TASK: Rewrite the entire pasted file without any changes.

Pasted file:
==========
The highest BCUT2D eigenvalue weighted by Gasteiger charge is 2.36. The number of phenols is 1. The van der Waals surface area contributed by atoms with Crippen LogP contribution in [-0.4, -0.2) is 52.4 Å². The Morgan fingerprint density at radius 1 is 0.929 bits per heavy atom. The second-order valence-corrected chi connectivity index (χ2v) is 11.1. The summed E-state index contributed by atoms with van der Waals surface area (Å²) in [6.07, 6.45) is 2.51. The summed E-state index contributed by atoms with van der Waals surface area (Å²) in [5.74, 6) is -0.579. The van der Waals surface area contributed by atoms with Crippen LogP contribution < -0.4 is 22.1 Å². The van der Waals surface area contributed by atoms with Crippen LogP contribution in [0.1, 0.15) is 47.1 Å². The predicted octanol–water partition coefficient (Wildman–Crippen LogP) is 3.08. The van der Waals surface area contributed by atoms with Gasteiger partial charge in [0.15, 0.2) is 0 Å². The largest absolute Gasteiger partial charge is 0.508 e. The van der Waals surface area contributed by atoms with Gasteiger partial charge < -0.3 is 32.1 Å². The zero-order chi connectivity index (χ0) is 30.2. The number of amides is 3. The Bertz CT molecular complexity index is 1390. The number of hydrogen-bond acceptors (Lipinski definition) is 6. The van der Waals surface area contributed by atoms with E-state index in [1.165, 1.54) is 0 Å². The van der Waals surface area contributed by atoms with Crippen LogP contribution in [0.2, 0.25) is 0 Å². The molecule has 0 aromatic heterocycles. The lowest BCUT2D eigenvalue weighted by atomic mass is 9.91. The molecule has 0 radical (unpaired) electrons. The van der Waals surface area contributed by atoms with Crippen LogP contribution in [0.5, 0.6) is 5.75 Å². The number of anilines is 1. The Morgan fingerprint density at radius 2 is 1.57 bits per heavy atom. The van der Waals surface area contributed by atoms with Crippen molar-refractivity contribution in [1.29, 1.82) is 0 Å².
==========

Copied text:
The highest BCUT2D eigenvalue weighted by Gasteiger charge is 2.36. The number of phenols is 1. The van der Waals surface area contributed by atoms with Crippen LogP contribution in [-0.4, -0.2) is 52.4 Å². The Morgan fingerprint density at radius 1 is 0.929 bits per heavy atom. The second-order valence-corrected chi connectivity index (χ2v) is 11.1. The summed E-state index contributed by atoms with van der Waals surface area (Å²) in [6.07, 6.45) is 2.51. The summed E-state index contributed by atoms with van der Waals surface area (Å²) in [5.74, 6) is -0.579. The van der Waals surface area contributed by atoms with Crippen LogP contribution < -0.4 is 22.1 Å². The van der Waals surface area contributed by atoms with Crippen LogP contribution in [0.1, 0.15) is 47.1 Å². The predicted octanol–water partition coefficient (Wildman–Crippen LogP) is 3.08. The van der Waals surface area contributed by atoms with Gasteiger partial charge in [0.15, 0.2) is 0 Å². The largest absolute Gasteiger partial charge is 0.508 e. The van der Waals surface area contributed by atoms with Gasteiger partial charge < -0.3 is 32.1 Å². The zero-order chi connectivity index (χ0) is 30.2. The number of amides is 3. The Bertz CT molecular complexity index is 1390. The number of hydrogen-bond acceptors (Lipinski definition) is 6. The van der Waals surface area contributed by atoms with E-state index in [1.165, 1.54) is 0 Å². The van der Waals surface area contributed by atoms with Crippen LogP contribution in [0.2, 0.25) is 0 Å². The molecule has 0 aromatic heterocycles. The lowest BCUT2D eigenvalue weighted by atomic mass is 9.91. The molecule has 0 radical (unpaired) electrons. The van der Waals surface area contributed by atoms with Crippen LogP contribution in [0.5, 0.6) is 5.75 Å². The number of anilines is 1. The Morgan fingerprint density at radius 2 is 1.57 bits per heavy atom. The van der Waals surface area contributed by atoms with Crippen molar-refractivity contribution in [1.29, 1.82) is 0 Å².